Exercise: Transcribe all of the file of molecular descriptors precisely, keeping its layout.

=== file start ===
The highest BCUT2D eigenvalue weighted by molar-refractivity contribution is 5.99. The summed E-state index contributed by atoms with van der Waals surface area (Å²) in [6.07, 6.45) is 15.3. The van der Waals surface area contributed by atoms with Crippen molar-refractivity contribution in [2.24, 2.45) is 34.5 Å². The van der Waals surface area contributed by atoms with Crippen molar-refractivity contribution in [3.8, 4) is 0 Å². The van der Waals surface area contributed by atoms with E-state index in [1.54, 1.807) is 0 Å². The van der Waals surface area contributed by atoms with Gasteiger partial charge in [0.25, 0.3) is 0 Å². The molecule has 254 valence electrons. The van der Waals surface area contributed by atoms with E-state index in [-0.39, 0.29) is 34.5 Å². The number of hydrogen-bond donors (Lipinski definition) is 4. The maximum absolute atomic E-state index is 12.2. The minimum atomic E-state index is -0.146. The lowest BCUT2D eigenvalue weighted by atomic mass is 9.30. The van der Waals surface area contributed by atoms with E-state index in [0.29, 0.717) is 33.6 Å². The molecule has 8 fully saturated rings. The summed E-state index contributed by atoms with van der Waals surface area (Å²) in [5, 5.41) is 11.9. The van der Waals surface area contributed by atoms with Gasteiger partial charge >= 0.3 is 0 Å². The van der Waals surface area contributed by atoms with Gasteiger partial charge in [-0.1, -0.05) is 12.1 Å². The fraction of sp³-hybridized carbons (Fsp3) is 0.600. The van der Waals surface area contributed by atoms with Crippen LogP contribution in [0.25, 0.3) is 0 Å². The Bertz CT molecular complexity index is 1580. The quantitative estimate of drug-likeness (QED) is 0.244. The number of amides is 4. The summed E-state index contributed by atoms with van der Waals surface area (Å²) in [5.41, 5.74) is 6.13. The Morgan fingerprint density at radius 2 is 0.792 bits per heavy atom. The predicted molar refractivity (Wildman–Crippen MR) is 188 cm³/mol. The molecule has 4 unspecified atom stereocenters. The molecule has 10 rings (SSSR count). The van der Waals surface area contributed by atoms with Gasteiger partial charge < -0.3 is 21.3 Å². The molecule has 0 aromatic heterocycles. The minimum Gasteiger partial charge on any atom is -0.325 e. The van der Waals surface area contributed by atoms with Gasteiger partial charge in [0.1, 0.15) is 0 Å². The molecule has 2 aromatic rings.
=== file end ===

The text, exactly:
The highest BCUT2D eigenvalue weighted by molar-refractivity contribution is 5.99. The summed E-state index contributed by atoms with van der Waals surface area (Å²) in [6.07, 6.45) is 15.3. The van der Waals surface area contributed by atoms with Crippen molar-refractivity contribution in [2.24, 2.45) is 34.5 Å². The van der Waals surface area contributed by atoms with Crippen molar-refractivity contribution in [3.8, 4) is 0 Å². The van der Waals surface area contributed by atoms with E-state index in [1.54, 1.807) is 0 Å². The van der Waals surface area contributed by atoms with Gasteiger partial charge in [0.25, 0.3) is 0 Å². The molecule has 254 valence electrons. The van der Waals surface area contributed by atoms with E-state index in [-0.39, 0.29) is 34.5 Å². The number of hydrogen-bond donors (Lipinski definition) is 4. The maximum absolute atomic E-state index is 12.2. The minimum atomic E-state index is -0.146. The lowest BCUT2D eigenvalue weighted by atomic mass is 9.30. The van der Waals surface area contributed by atoms with E-state index in [0.29, 0.717) is 33.6 Å². The molecule has 8 fully saturated rings. The summed E-state index contributed by atoms with van der Waals surface area (Å²) in [5, 5.41) is 11.9. The van der Waals surface area contributed by atoms with Gasteiger partial charge >= 0.3 is 0 Å². The van der Waals surface area contributed by atoms with Gasteiger partial charge in [-0.1, -0.05) is 12.1 Å². The fraction of sp³-hybridized carbons (Fsp3) is 0.600. The van der Waals surface area contributed by atoms with Crippen LogP contribution in [0.25, 0.3) is 0 Å². The Bertz CT molecular complexity index is 1580. The quantitative estimate of drug-likeness (QED) is 0.244. The number of amides is 4. The summed E-state index contributed by atoms with van der Waals surface area (Å²) in [5.41, 5.74) is 6.13. The Morgan fingerprint density at radius 2 is 0.792 bits per heavy atom. The predicted molar refractivity (Wildman–Crippen MR) is 188 cm³/mol. The molecule has 4 unspecified atom stereocenters. The molecule has 10 rings (SSSR count). The van der Waals surface area contributed by atoms with Gasteiger partial charge < -0.3 is 21.3 Å². The molecule has 0 aromatic heterocycles. The minimum Gasteiger partial charge on any atom is -0.325 e. The van der Waals surface area contributed by atoms with Gasteiger partial charge in [0.1, 0.15) is 0 Å². The molecule has 2 aromatic rings.